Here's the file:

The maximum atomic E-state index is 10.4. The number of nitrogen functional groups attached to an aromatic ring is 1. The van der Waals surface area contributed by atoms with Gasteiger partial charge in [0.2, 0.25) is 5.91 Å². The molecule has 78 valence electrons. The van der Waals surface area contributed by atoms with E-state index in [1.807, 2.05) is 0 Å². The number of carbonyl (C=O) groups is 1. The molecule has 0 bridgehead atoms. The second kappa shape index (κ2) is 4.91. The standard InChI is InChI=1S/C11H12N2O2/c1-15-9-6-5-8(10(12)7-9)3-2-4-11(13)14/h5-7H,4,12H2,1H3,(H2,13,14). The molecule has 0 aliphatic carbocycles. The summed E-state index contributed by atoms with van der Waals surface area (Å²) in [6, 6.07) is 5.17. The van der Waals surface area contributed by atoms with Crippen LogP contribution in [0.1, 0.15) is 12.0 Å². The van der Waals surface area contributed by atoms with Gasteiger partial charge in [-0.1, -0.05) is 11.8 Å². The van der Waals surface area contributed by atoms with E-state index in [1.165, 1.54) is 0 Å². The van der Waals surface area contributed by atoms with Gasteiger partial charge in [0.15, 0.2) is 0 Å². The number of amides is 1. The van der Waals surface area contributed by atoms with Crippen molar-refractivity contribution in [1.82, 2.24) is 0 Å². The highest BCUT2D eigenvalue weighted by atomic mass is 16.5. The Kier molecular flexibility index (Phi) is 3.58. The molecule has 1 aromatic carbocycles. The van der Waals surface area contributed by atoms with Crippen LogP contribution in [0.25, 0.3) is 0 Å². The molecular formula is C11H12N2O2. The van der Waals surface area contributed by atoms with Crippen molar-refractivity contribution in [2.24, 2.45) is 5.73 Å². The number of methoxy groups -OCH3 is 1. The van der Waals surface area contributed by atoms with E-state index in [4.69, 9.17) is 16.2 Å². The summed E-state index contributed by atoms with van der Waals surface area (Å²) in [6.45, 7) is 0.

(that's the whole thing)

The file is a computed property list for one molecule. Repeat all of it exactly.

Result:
The maximum atomic E-state index is 10.4. The number of nitrogen functional groups attached to an aromatic ring is 1. The van der Waals surface area contributed by atoms with Gasteiger partial charge in [0.2, 0.25) is 5.91 Å². The molecule has 78 valence electrons. The van der Waals surface area contributed by atoms with E-state index in [1.807, 2.05) is 0 Å². The number of carbonyl (C=O) groups is 1. The molecule has 0 bridgehead atoms. The second kappa shape index (κ2) is 4.91. The standard InChI is InChI=1S/C11H12N2O2/c1-15-9-6-5-8(10(12)7-9)3-2-4-11(13)14/h5-7H,4,12H2,1H3,(H2,13,14). The molecule has 0 aliphatic carbocycles. The summed E-state index contributed by atoms with van der Waals surface area (Å²) in [6, 6.07) is 5.17. The van der Waals surface area contributed by atoms with Crippen LogP contribution in [0.1, 0.15) is 12.0 Å². The van der Waals surface area contributed by atoms with Gasteiger partial charge in [-0.1, -0.05) is 11.8 Å². The van der Waals surface area contributed by atoms with E-state index in [1.165, 1.54) is 0 Å². The van der Waals surface area contributed by atoms with Gasteiger partial charge in [0.15, 0.2) is 0 Å². The number of amides is 1. The van der Waals surface area contributed by atoms with Crippen molar-refractivity contribution in [1.82, 2.24) is 0 Å². The highest BCUT2D eigenvalue weighted by atomic mass is 16.5. The Kier molecular flexibility index (Phi) is 3.58. The molecule has 1 aromatic carbocycles. The van der Waals surface area contributed by atoms with Crippen LogP contribution in [0.25, 0.3) is 0 Å². The molecular formula is C11H12N2O2. The van der Waals surface area contributed by atoms with Crippen molar-refractivity contribution in [2.24, 2.45) is 5.73 Å². The number of methoxy groups -OCH3 is 1. The van der Waals surface area contributed by atoms with E-state index in [4.69, 9.17) is 16.2 Å². The summed E-state index contributed by atoms with van der Waals surface area (Å²) in [6.45, 7) is 0.